The prevalence of thyroid cancer is on the rise and is increasingly more common in young women. The fifth most common cancer in women, and 12th overall among both men and women, it is also one of the most treatable, with a five-year survival rate of 98.1 percent.
“While thyroid nodules occur in up to 50 percent of people by age 60, only about 5 to 10 percent end up being cancer, and most are papillary cancer, which is usually slow-growing and very curable,” says Whitney Goldner, MD, Nebraska Medicine endocrinologist.
Most people with thyroid cancer do not have symptoms, however, sometimes a painless nodule in the neck, or a swollen or enlarged lymph node may be one of your first signs. Other possible symptoms include a hoarse voice, pressure in the neck, or difficulty swallowing. Any of these symptoms warrant a visit to your doctor to be evaluated, says Dr. Goldner.
Because many nodules cannot be felt, diagnostic tests will generally include an ultrasound of the neck and thyroid and a blood test to evaluate the function of your thyroid. The majority of thyroid cancers are typically found incidentally either during a neck exam or imaging of the neck for unrelated reasons due to the lack of symptoms, notes Dr. Goldner.
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If cancer is suspected, a type of biopsy, called a fine needle aspiration, will be performed to determine whether further evaluation or surgery is needed. However, in some cases, the biopsy alone can be inconclusive. “We can also do additional molecular testing on the biopsy specimen, which gives us more information than the biopsy alone,” says Dr. Goldner. “This helps determine whether the nodule is likely to be a cancer, and if surgery is needed.”
Standard thyroid cancer surgery involves making a small incision just above the breast bone and removing one or both lobes of the thyroid and possibly the surrounding lymph nodes, depending on location of the tumor. “Most patients go home the same day or the following day without significant wound care or diet restrictions," says Zafar Sayed, MD, Nebraska Medicine head and neck surgical oncologist. “Surgery is very successful and has an excellent cure rate for the vast majority of our patients.”
The actual surgery to remove part or all of the thyroid gland is complex, due to the fact that the thyroid is located on the trachea, also called the windpipe, and near the esophagus. Surgery should be done by an experienced and well-trained surgeon to avoid damage to these sensitive areas, or to the nerve that controls your vocal cords.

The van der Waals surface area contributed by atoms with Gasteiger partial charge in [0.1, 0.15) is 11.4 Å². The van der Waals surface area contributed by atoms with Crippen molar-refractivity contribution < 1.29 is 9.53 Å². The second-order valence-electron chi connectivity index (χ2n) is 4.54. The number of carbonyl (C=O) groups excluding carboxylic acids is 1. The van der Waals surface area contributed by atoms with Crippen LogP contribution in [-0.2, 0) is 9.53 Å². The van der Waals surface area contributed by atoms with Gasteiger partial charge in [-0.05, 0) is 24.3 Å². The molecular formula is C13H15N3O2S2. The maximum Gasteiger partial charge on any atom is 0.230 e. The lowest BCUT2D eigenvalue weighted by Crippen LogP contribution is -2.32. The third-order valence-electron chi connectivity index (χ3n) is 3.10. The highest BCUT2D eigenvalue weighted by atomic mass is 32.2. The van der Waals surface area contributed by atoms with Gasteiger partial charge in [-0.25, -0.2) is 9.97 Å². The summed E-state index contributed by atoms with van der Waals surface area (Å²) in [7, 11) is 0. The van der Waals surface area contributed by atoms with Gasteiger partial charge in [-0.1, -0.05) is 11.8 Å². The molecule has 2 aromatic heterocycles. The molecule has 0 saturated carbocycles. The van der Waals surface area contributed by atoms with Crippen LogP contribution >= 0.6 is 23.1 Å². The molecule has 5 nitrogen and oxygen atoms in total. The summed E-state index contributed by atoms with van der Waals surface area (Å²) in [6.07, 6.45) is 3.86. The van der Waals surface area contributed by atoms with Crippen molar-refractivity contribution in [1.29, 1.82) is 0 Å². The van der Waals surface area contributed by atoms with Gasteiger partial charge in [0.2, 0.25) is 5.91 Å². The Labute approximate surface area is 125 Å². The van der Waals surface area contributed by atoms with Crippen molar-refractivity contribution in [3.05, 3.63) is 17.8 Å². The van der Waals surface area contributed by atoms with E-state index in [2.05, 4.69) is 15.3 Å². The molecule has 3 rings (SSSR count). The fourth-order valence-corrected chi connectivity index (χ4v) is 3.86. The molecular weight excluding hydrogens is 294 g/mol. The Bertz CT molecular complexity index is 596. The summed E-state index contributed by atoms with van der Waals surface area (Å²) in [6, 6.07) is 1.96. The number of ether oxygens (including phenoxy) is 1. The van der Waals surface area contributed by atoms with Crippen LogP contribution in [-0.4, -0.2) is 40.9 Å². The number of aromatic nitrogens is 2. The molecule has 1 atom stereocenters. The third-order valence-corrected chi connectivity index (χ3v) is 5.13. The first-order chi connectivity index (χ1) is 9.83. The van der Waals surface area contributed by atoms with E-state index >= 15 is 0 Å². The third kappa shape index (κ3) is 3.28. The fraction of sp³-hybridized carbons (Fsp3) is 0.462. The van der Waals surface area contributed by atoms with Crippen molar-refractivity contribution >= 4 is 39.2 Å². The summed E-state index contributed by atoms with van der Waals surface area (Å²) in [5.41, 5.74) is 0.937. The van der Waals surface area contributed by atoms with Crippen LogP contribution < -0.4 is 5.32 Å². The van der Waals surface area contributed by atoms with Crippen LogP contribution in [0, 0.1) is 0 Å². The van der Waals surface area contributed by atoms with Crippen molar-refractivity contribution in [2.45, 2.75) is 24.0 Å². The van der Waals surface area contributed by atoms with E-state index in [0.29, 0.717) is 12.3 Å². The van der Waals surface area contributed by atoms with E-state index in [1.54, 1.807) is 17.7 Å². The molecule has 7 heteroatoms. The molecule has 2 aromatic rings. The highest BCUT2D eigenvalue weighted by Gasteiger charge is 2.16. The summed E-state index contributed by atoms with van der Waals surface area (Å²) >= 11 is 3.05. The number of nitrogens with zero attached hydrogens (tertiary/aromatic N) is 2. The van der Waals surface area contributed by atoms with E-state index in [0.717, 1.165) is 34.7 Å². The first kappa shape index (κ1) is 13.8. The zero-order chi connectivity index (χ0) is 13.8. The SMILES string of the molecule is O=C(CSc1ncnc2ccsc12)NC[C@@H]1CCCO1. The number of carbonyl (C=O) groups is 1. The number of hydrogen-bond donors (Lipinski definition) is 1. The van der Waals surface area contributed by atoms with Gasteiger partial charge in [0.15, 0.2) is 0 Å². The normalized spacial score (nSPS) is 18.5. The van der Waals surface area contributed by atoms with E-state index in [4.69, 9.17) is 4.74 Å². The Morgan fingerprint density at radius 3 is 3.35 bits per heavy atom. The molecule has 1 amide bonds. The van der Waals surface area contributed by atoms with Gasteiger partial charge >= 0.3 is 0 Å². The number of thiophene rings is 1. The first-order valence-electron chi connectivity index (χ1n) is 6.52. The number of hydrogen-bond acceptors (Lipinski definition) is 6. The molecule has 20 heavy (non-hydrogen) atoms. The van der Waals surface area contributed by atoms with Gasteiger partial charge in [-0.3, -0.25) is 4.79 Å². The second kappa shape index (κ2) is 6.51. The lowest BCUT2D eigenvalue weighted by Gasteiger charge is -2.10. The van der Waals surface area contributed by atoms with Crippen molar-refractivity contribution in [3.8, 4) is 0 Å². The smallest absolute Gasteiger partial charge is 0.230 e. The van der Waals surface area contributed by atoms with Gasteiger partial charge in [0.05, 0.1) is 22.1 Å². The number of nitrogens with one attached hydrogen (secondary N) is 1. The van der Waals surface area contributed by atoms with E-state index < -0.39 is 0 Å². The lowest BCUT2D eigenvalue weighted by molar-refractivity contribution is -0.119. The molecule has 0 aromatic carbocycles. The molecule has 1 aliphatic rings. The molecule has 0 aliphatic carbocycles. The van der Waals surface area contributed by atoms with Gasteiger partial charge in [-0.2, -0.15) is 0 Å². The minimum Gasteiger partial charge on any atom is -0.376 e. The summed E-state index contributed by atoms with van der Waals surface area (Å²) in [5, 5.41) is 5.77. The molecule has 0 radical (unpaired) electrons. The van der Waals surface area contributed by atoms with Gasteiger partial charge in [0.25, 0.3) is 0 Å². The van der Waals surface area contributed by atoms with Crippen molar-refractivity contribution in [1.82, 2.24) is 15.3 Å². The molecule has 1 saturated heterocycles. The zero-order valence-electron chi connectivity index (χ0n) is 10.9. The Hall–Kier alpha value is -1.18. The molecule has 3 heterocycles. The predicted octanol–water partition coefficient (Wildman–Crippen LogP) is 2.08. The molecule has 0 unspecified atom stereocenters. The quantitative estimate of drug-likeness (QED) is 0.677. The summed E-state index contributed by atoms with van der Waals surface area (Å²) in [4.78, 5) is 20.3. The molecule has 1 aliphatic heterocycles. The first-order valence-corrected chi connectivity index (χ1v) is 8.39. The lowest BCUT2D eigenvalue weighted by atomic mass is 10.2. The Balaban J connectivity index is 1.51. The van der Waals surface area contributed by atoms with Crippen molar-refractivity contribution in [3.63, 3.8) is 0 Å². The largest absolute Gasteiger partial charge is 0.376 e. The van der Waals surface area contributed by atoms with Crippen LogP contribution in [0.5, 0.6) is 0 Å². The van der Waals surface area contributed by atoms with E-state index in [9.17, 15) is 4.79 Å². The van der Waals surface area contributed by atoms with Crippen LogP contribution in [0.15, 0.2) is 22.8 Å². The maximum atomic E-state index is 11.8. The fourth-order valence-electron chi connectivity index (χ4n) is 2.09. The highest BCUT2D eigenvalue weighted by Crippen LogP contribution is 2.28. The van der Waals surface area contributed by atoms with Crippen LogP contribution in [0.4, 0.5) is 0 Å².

More aggressive thyroid cancers, or those that have spread to the lymph nodes, may also be treated with targeted radioactive iodine following surgery. Radioactivity is paired with iodine, which is absorbed by thyroid cells. The radiation then destroys any additional thyroid tissue or cancer cells remaining. You will also require life-long thyroid hormone medication to replace the function of the thyroid if both lobes of the thyroid need to be removed.
Some patients may be candidates for a minimally invasive surgical technique called robotic–assisted thyroid surgery.
The robotic procedure, which leaves no scarring on the neck, involves making a small incision, about an inch long, under the arm. Tiny, robotic tools are used to make a path under the skin to the thyroid. The surgeon then uses a small camera to view the area and removes all or part of the thyroid.
“The procedure is equally as safe and effective as conventional thyroid surgery,” says Abbey Fingeret, MD, Nebraska Medicine surgical oncologist, the only fellowship-trained endocrine surgeon in the state and part of a team of experts in thyroid treatment. The procedure typically adds an hour to the standard surgery procedure when one lobe of the thyroid is removed and two hours or more if both lobes are removed. To qualify for robotic surgery, you must be a non-smoker and have a healthy body weight. If you have additional health issues, they must be well controlled.
“This procedure is a big improvement in terms of quality of life for these patients,” says Dr. Fingeret. “Standard surgery can leave a large scar in the middle of the neck, which the patient can see every time he or she looks in the mirror. This can cause a lot of stress and anxiety as it serves as a constant reminder of their cancer and mortality.”
Thyroid cancer is three times more common in women than men. Other known risk factors include a family history of thyroid cancer and radiation exposure to the neck area.
“Prompt attention to signs and symptoms is the best way to diagnose thyroid cancer early,” notes Dr. Goldner. “Thyroid cancer has been on the rise for the last couple of decades and approximately 35 percent of all cases occur in younger adults under 45 years old. We think this increase may be due to environmental factors, as well as the fact that we are finding small thyroid cancers incidentally through increased use of imaging."
“The good news is that there is a lot of exciting research in the field and we continue to develop a very personalized approach to the diagnosis and treatment of persons with thyroid nodules and thyroid cancer, always with the goal of improving quality of life.”
If your tests come back suspicious or positive for thyroid cancer, we have a multidisciplinary team of experts at Nebraska Medicine who can collaborate on your case to provide a comprehensive team approach to your care. These experts include surgeons, endocrinologists, radiation therapists, radiologists and medical oncologists. If necessary, you can be seen by multiple members of your team who will be involved in your care in one streamlined visit.